by H. PeterAleff |

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Our planet may have lost its ancient position at the center of the physical world, and it may now appear to be just one of many specks of dust in just one of many galactic swirls. Yet, it remains distinguished among probably all others in this universe by having its unique orbital signature enshrined as a prime feature at the center of an important facet in the number world. Primes are numbers that cannot be divided evenly, except by themselves and by one, and they are therefore the basic building blocks of the number world from which all other numbers are composed. Some mathematicians with a mystical leaning have called primes "the inexplicable secrets of creation" On the other hand, as we saw in the discussion of number pyramids, prime numbers line up in striking patterns when we write the sequence of natural numbers not as a continuous line but in layers that go, for instance, from one square to the next and so form the silhouette of a pyramid. Those alignments of primes suggest that this way of writing the numbers reveals them in their "natural habitat", along the inherent "grain" of the number world. The square-to-square pyramid contains the longest alignments in all the arrays of its type, so it seems to show the preferred direction of that grain. And this preferred way of presenting the numbers happens to give us the orbits of our earth and its moon, with two unusually prime-rich circles that are positioned prominently at the center of its apex. The first of these circles is centered directly on the vertical under zero, next to the pyramid's mid-line under the number one. You can see it on the poster of the square-to-square pyramid and on the detail view below that.
That upper circle is centered in the upper half of the 930 box and has a radius of 5½ units. It groups 13 primes in the 22 odd- numbered spaces it traverses -- that is 59%, or almost twice the 33.6% overall density of primes among the odd numbers below one thousand.
The second circle, shown in Figure 16, is similarly prime-dense. It surrounds the middle of the upper left quadrant in the prime space 6,971, immediately left of the zero line. That larger ring has a radius of 12 and goes through or touches 25 primes in the 52 odd- numbered boxes it traverses. That is just over 48% primes. The surroundings of that lower circle contain less than the overall 24.58% primes among the odd numbers up to 10,000, so this circle has again about double the prime-density of its surroundings. I continued my manual checking to about 14,000 but found no further prime-rich circles in that small apex, or in the other arrays described in the e-book. On the other hand, no one knows what other curious features may still be hidden farther down. These two prime-rich rings together resemble a pendulum clock affixed to the central pillar in that number-pyramid apex, though with the small pendulum weight on top and the usually larger lock face below. The clock hands on that face are two prime-formed radii in the lower and larger circle that go from a triangular number near its middle to another triangular number near each one’s end. They are frozen at ten minutes to eight and will therefore never show our changing time of day. However, the circle centers contain the digit sequences for the reasonably constant lengths of our current months and years, as measured against the stars by our planet’s daily rotation. Following the "grain" in this array that goes from square to square, we take the square roots of the two circle centers and divide the smaller into the larger. Ten times that ratio is 27.378 and so approximates the number of days in our sidereal month. That is the average time the moon takes to return to the same background of stars. This "star month" is currently about 27.322 days long, so the number calendar is 0.2% off. This approximation is fair when you consider the notorious fickleness of our lunatic satellite and the lack of flexibility among the numbers.. Now invert that ratio between the circle center roots and behold its even closer agreement with our own orbit around the sun. A thousand times that reciprocal works out to the number of mean solar days in our sidereal year, with an annual difference of less than five minutes:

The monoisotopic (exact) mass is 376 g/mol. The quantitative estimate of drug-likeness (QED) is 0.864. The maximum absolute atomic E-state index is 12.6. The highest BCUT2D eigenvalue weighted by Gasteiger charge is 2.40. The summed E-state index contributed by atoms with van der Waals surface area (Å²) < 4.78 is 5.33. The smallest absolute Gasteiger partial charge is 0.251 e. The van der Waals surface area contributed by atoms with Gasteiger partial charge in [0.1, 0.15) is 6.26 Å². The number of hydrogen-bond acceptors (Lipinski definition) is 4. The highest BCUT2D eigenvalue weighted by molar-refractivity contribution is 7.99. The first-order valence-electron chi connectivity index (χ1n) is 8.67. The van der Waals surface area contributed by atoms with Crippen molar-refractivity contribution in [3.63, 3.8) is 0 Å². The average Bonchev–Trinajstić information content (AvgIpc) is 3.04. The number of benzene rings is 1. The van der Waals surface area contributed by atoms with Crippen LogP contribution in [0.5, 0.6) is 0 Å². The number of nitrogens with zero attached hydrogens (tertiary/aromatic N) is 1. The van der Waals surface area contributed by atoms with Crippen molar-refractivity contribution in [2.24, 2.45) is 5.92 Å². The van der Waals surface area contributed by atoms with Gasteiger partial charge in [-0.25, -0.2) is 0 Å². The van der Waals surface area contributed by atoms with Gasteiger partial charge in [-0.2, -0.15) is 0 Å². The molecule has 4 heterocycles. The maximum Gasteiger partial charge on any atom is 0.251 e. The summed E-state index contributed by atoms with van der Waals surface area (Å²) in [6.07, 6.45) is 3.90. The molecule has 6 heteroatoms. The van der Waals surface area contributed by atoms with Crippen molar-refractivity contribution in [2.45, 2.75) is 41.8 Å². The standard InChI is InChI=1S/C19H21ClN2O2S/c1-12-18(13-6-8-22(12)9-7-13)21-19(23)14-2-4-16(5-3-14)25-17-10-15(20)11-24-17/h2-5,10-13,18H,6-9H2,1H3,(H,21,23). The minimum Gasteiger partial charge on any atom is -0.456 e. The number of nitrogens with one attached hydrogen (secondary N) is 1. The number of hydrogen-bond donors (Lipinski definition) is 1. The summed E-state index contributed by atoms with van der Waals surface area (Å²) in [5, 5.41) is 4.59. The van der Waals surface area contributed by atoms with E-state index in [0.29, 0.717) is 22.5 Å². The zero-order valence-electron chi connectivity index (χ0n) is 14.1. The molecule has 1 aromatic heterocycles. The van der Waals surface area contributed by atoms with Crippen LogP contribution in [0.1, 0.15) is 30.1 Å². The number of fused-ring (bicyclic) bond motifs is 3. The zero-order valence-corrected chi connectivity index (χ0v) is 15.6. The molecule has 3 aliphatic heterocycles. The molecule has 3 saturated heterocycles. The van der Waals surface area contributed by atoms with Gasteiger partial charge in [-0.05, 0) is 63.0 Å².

This "star" year is slightly longer than our "tropical" or "calendar" year of currently about 365.2422 days. It marks "the true period for the revolution of the Earth around the sun" because it "is determined by the time interval between successive returns of the Sun to the direction of the same star" So, even though our earth may no longer occupy the center of the physical universe, as it had long done for many ancients, you find its present orbital signature indelibly etched into a highly privileged position of the number world, near the center of its most prime-aligning "natural" facet, and close to its apex. Those orbital ratios are said to result from a billard- like chance collision between Earth and a Mars-size object that knocked loose the matter which then became the moon. It seems therefore unlikely that other planets might have this same combination of satellite and rotation time and orbit ratios. Until such an exactly Earth-like planet turns up, we can thus safely say that our home planet is the uniquely distinguished number calendar capital of the universe. And that puts us squarely back at the center, at least for now, and for the next few hundred thousand years before the orbital ratios drift away from their present precision in matching the universal number calendar-clock. * Download the e-book to learn more about primes, and explore also the other discoveries at recoveredscience.com. If you liked this page, e-mail it to a friend. Just click "Send" in the "File" menu of your browser, and then pick "Page by E-mail". | ||||||||||||||||||||||

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